Regular readers know that your humble blogger has said that requiring that banks provide ultra transparency and disclose on an ongoing basis their current asset, liability and off-balance sheet exposure details would have the beneficial impact of allowing market discipline to drive the shrinkage of the Too Big to Fail banks.
Having the WSJ provide independent third party confirmation is terrific.
J.P. Morgan Chase's more than $2 billion trading loss has reignited the political debate over too-big financial firms and whether they are too big to control.
But investors are already voting with their wallets. Some smaller, less complex financial firms with more predictable earnings command higher valuations than bigger rivals. That, more than politics, may have a bigger impact on the future shape of J.P. Morgan and peers such as Bank of America,Citigroup, Goldman Sachs and Morgan Stanley .Please re-read the highlighted text as Mr. Reilly reaffirms the important point that the easier it is for an investor to assess the risk of an investment, the more the investor is willing to pay for a $1 of earnings.
The more complex, and complexity is a form of opacity, the less the investor is willing to pay. Hence, there is already market discipline pushing on the Too Big to Fail banks to provide much more transparency.
Consider the valuation for J.P. Morgan, with $2.3 trillion in assets, and regional lender U.S. Bancorp, with about $340 billion in assets. The day before the disclosure of its trading debacle, shares in J.P. Morgan were valued at about 0.9 times book value. Stock in U.S. Bancorp traded at about 1.9 times book.
Of course, big banks in particular were laid low by the financial crisis. Yet, over the past 10 years, U.S. Bancorp has always traded at a valuation premium to J.P. Morgan, according to data from FactSet Research Systems....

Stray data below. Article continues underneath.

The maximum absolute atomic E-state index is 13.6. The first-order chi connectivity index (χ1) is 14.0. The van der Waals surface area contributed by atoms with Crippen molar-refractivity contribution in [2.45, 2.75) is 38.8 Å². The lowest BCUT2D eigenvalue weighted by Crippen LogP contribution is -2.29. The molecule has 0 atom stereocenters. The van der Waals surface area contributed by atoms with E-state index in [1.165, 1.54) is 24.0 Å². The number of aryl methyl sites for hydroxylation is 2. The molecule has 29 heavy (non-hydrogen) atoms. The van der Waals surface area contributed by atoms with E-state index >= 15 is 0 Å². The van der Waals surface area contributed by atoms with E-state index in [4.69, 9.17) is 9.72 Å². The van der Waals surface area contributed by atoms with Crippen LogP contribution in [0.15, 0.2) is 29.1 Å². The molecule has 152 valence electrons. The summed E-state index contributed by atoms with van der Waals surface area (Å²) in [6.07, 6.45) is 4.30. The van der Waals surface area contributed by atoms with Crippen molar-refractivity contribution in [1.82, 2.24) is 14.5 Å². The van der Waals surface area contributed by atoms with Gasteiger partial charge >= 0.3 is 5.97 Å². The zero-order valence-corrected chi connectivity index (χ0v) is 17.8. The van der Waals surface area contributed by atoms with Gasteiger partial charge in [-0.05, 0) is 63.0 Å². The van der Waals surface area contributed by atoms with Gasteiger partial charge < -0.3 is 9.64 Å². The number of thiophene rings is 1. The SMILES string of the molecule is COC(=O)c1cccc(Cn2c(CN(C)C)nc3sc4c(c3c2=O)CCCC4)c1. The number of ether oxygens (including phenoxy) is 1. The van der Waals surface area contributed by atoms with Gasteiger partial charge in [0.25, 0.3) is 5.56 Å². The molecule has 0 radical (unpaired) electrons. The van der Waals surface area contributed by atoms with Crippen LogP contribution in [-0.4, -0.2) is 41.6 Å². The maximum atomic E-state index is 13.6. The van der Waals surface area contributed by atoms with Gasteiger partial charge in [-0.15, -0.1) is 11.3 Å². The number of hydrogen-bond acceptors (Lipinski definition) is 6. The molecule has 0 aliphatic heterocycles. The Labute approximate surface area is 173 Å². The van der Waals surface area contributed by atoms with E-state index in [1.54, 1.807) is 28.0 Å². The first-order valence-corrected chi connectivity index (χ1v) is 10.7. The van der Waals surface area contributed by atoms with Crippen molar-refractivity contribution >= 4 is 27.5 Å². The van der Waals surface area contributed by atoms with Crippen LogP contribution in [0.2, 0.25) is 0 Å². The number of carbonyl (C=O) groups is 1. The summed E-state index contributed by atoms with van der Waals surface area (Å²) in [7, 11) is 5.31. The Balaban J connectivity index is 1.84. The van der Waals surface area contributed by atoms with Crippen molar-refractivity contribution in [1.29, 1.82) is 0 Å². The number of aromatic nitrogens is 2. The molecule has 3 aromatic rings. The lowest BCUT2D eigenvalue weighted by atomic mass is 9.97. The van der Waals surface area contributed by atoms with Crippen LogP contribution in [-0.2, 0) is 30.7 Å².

Smaller banks may be enjoying greater stock-market favor for a number of reasons.
For one, they don't suffer a conglomerate discount.
They also don't have big investment-banking or trading arms. Investors have grown less enamored with results from these more-volatile, often opaque businesses.
Smaller banks also tend to be more U.S. focused. That can be a negative given concentrated exposures to things like housing or commercial real estate.
But right now, the U.S. is a bright spot in the world economy. And it makes them easy for investors to understand.
For banking giants, in contrast, they have to delve into how interconnections from derivative exposures may leave big banks vulnerable to a European meltdown.
Finally, though smaller banks are themselves prone to stumbles, they are still a lot less complex than the likes of J.P. Morgan. That makes them easier for investors to understand, and value.
It also gives investors greater confidence that executives can grasp the risks they are taking. J.P. Morgan has acknowledged that its efforts to unhedge hedges of its vast loan and securities holdings simply became too complex....
But if valuation gaps persist, boards at too-big banks may have to consider whether their business models still make sense. Whatever the outcome of political debates in Washington, the real decision might be made by traders on the NYSE.